He is keen to be seen as a reformer and may want to leave a political legacy of nation building.

But if this is at the risk of losing power, the party will activate its default settings, drop all pretences and violently crush any public dissent.

Consequences be damned.

Rise of successionists

The other consideration on Zanu PF’s posture in curing the waning legitimacy is succession politics. Already the form and content of factions angling to take over is discernible.

The outcome of this legitimacy discourse will be instrumental in terms of positioning to succeed Mnangagwa by Zanu PF factions. As such, this will influence the direction of the discourse.

The CCC seeks pole position

The Citizens Coalition for Change (CCC) has clearly been positioning to instrumentalise any inadequacies in the conduct of Zec for political spoils.

The plan would be to galvanise dissent locally in the process, sustaining the political crisis and further deepening the legitimacy question.

Coupled with a potent regional diplomatic offensive, this may create the right conditions to demand a re-run of the election or a political settlement to accommodate the opposition in a unity government. This path has been travelled before after the 2008 political crisis with a similar veneer of disputed elections and illegitimate outcomes.

To scaffold this pursuit, the party would need to register its dispute with the courts to give credence to its protest of the electoral outcome.

Clearly, not much is to be gained from the courts by way of adjudication in favour of the opposition based on precedence. However, this remains a key cog in the mix.

The success of a regional diplomatic offensive can be mixed.

Clearly, the liberation movements still maintain their solidarity. But the ground is shifting and the unprecedent critique of the election by the Sadc SEOM is a sign of trouble in paradise.

The manufacture of dissent

Galvanising and sustaining dissent through public protest seems to be the immediate step being considered. The appointment of Promise Mkwananzi as the new CCC spokesperson seems part of the lining of ducks in a row ready for these troubled waters.

Mkwananzi is reputable for his confrontational and combative politics, something the outgoing spokesperson, Fadzayi Mahere, may not be well suited for.

He is also experienced in organising nationwide public protests as leader of the #Tajamuka/Sesijikile protest movement that was instrumental in waning Mugabe’s power.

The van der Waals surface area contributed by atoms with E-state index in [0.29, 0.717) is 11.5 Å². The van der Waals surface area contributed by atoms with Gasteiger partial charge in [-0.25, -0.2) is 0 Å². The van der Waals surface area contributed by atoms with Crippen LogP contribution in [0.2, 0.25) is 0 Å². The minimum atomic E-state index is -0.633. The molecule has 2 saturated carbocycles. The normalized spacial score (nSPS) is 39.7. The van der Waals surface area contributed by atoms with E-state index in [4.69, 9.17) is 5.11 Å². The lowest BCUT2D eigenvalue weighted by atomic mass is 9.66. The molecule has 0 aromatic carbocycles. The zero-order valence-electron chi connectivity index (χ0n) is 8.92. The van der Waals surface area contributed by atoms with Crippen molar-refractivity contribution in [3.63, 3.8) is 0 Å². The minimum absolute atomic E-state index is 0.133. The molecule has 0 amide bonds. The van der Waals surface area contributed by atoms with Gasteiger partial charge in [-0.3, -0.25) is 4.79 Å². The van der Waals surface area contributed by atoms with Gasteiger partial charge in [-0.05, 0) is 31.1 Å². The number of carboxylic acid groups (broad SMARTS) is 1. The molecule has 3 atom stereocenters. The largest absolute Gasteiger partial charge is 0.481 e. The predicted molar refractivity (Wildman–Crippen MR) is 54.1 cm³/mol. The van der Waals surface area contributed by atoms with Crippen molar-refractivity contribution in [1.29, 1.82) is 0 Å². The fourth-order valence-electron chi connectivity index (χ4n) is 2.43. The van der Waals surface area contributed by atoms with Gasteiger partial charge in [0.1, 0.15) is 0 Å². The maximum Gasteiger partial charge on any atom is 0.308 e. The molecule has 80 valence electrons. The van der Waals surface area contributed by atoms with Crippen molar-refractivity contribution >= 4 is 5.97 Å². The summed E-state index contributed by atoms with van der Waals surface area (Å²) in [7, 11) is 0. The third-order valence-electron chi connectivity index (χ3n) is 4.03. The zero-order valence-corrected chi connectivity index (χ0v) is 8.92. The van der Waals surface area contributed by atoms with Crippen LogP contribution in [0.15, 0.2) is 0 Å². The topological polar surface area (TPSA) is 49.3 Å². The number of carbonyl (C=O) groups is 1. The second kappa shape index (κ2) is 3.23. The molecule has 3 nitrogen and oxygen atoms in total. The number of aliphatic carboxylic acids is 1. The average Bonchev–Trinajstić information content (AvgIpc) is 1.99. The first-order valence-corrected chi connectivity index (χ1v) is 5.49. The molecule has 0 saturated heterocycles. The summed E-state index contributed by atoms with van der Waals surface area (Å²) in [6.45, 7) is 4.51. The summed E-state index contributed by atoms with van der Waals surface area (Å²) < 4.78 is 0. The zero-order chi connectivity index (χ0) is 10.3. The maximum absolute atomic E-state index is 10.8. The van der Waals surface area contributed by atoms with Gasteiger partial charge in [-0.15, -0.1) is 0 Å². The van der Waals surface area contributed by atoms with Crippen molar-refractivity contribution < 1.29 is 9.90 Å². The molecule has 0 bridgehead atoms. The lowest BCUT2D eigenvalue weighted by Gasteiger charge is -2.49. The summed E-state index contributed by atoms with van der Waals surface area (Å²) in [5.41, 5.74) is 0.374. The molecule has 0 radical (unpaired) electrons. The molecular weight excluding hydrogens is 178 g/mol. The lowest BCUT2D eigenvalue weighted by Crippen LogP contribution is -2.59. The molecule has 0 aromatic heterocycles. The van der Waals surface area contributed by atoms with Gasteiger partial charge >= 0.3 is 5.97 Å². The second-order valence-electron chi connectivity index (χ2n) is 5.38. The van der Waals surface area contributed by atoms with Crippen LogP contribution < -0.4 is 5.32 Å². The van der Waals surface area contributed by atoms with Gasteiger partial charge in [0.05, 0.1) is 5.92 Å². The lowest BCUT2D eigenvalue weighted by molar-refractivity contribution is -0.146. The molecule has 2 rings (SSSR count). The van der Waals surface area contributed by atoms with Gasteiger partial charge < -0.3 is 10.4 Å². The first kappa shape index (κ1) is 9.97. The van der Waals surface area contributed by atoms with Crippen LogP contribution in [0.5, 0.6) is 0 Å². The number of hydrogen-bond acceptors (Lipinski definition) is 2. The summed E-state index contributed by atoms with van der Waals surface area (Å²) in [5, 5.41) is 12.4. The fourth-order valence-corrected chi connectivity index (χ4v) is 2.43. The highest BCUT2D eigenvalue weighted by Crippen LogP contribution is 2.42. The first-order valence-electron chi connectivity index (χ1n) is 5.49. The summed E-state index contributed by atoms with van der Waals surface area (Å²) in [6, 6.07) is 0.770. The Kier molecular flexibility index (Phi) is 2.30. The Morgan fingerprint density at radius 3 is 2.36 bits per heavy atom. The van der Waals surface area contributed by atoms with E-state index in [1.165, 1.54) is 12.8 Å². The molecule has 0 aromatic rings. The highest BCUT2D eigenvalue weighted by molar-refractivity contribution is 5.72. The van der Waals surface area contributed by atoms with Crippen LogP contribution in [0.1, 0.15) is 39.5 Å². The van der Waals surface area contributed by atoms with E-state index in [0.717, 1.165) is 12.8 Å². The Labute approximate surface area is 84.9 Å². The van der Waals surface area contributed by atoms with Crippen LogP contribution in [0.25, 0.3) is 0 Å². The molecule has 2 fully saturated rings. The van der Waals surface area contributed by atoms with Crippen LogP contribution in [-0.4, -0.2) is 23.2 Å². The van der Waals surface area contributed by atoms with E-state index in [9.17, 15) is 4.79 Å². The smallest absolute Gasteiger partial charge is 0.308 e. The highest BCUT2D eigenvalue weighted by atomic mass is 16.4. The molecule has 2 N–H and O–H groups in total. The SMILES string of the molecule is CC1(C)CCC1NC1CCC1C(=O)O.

This is, however, a perilous tactic given the penchant for the security services to use disproportionate force and gratuitous violence to deal with protests — even peaceful ones.

It is also difficult to sustain as a scaffold for the discourse because the huge majority of Zimbabweans survive on a daily hand to mouth hustle in the highly informalised economy.

While this is what makes the ground fertile for dissent in the face of devastating economic freefall, it is also the bane in that protesters would soon have to go back to their daily survival mode because every day spent in a protest is a day without food on the table.

Staving of uncomfortable conversations

Whatever outcomes emerge from the discourse for curing the legitimacy question are consequential to the conversations that will imminently be ignited in the CCC camp regarding Chamisa’s leadership acumen.

There have over the months been some pockets of disquiet over his methods and sceptics are waiting on the sidelines holding the, ‘we told you so’ placard.

As such, Chamisa’s continued strength within the opposition is intractably linked to the outcome of this unfolding political development.

He will have to extract meaningful concessions and spoils from the discourse to stave off uncomfortable and inconvenient conversations from his detractors within the party.

The sober view

Zimbabwe desperately needs a consensus government. This will cure the legitimacy deficit and also build the nation.

Beyond that it would win political will and avert the backsliding of the country into pariah status.

At the centre of this, due consideration must be placed on the interests of the suffering millions of Zimbabweans who are victims of economic collapse at the back of a political crisis manufactured by a bickering political elite.

When all is said and done, the path to legitimacy past this discredited election is full of mirrors and smokes.

It is not immediately clear how it will unravel in this convoluted political arena.

It will require political will and political maturity to navigate it in a way that de-escalates the situation.

Acerbic and sharp-tongued political mandarins from both sides must take a back seat and let diplomacy take centre stage.

Confrontation must give way to consensus building.

This is my sober view, and I take no prisoners!

  • Dumani is an independent political analyst. He writes in his personal capacity. — Twitter: @NtandoDumani